Five minutes with…
How did you get started in this business?
Strangely enough, when I was at school, I wanted to become a lorry driver. Perhaps, following in my dad’s footsteps who after taking redundancy from Vauxhall became a driver for a national distribution company. It didn’t happen, and several dreams later I found myself at college in Ipswich studying Computers and Application Programming. Whilst working for a software company specialising in the tyre industry a sales exec opportunity arose at Fargo Systems. And that was the start of my life at Fargo Systems.
What does your average day look like?
Before Covid, I spent much of my time on the road meeting with customers and prospects. Now it’s daily Teams or Zoom for online meetings and project updates.
I like to start work early; I like the quiet and peace to get through my emails. Each day we then have a 9am team meeting, followed by project updates, and presentations with new business prospects. On average we’re growing 15% year-on-year so there’s lots of strategic planning time also factored in to ensure we meet our objectives.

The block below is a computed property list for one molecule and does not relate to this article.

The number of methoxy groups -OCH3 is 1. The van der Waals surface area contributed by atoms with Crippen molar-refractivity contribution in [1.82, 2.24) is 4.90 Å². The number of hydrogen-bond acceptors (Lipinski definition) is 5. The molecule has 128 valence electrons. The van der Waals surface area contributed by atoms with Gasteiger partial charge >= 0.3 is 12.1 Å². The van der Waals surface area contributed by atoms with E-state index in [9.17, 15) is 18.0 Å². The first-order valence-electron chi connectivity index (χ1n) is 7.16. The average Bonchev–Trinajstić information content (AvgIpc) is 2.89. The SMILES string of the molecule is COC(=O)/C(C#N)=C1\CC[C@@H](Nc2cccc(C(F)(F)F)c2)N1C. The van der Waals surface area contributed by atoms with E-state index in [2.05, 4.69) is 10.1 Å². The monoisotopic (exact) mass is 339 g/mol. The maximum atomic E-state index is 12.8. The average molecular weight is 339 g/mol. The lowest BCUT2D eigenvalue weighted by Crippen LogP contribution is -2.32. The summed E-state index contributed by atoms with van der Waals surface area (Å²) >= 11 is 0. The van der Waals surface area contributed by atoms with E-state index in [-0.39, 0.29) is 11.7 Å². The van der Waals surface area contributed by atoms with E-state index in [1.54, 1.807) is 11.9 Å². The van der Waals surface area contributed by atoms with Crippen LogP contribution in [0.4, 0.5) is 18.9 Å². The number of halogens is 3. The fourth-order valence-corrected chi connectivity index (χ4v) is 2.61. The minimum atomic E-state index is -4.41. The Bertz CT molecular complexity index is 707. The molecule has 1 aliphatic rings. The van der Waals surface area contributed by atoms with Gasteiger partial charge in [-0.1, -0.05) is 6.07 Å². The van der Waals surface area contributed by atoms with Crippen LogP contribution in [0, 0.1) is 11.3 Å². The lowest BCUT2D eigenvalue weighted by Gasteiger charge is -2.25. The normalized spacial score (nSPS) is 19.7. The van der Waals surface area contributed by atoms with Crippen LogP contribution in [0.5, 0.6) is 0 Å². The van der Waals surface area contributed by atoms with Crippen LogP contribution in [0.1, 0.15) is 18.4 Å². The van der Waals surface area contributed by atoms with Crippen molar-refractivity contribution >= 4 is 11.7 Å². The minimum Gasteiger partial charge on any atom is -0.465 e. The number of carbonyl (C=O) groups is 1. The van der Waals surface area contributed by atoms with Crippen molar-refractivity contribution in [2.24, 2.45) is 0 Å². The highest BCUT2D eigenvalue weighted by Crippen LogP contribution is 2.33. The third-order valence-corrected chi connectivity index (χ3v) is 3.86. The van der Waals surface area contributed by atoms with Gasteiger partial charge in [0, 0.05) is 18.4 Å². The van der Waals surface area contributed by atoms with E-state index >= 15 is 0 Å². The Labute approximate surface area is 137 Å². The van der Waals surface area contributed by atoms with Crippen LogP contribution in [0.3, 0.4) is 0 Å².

What has 2020 taught you about the industry and running a business?
The importance of being agile and dynamic, together with the old saying of strength in depth.
If this is the start of a new normal, we need to be flexible and able adapt to the climate we find ourselves in. It’s impossible to plan for the unknown, so for us, it’s about not relying on any one service and having the right business mix.
What role do you see technology playing in the future of logistics?
The data we capture can be turned in to knowledge and this can be used to model the best decisions for a business. In logistics, technological ‘paperless’ solutions for delivery, tracking and capturing proof of delivery have boomed over recent years. And this year ‘paperless’ and ‘contactless’ solutions have become ubiquitous.
Data will become more important as we imagine tomorrow’s commercial fleets, with a potential mixture of types of vehicles from diesel to electric and hydrogen.
I certainly don’t know what the next default will be. But I do know that data will help us with solutions needed along the way.
What advice would you give to your younger self?
Be committed, be loyal, be strong and have integrity. Integrity, for me, is key.